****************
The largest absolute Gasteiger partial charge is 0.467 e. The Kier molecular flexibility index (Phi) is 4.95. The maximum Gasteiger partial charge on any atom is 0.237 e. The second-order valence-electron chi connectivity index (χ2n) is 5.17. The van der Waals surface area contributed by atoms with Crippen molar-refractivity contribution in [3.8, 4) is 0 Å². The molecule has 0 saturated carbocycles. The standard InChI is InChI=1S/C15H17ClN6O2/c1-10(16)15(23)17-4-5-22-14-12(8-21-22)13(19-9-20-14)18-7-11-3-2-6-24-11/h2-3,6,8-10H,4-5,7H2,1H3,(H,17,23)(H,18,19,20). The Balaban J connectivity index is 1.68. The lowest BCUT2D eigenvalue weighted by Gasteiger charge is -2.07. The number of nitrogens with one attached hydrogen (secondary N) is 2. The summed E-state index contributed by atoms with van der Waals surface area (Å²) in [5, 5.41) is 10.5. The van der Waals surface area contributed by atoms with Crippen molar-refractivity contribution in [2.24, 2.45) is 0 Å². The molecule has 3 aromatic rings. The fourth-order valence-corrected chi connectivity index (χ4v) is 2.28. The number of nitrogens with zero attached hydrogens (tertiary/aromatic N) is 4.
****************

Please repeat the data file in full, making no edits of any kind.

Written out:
The largest absolute Gasteiger partial charge is 0.467 e. The Kier molecular flexibility index (Phi) is 4.95. The maximum Gasteiger partial charge on any atom is 0.237 e. The second-order valence-electron chi connectivity index (χ2n) is 5.17. The van der Waals surface area contributed by atoms with Crippen molar-refractivity contribution in [3.8, 4) is 0 Å². The molecule has 0 saturated carbocycles. The standard InChI is InChI=1S/C15H17ClN6O2/c1-10(16)15(23)17-4-5-22-14-12(8-21-22)13(19-9-20-14)18-7-11-3-2-6-24-11/h2-3,6,8-10H,4-5,7H2,1H3,(H,17,23)(H,18,19,20). The Balaban J connectivity index is 1.68. The lowest BCUT2D eigenvalue weighted by Gasteiger charge is -2.07. The number of nitrogens with one attached hydrogen (secondary N) is 2. The summed E-state index contributed by atoms with van der Waals surface area (Å²) in [5, 5.41) is 10.5. The van der Waals surface area contributed by atoms with Crippen molar-refractivity contribution in [2.24, 2.45) is 0 Å². The molecule has 3 aromatic rings. The fourth-order valence-corrected chi connectivity index (χ4v) is 2.28. The number of nitrogens with zero attached hydrogens (tertiary/aromatic N) is 4.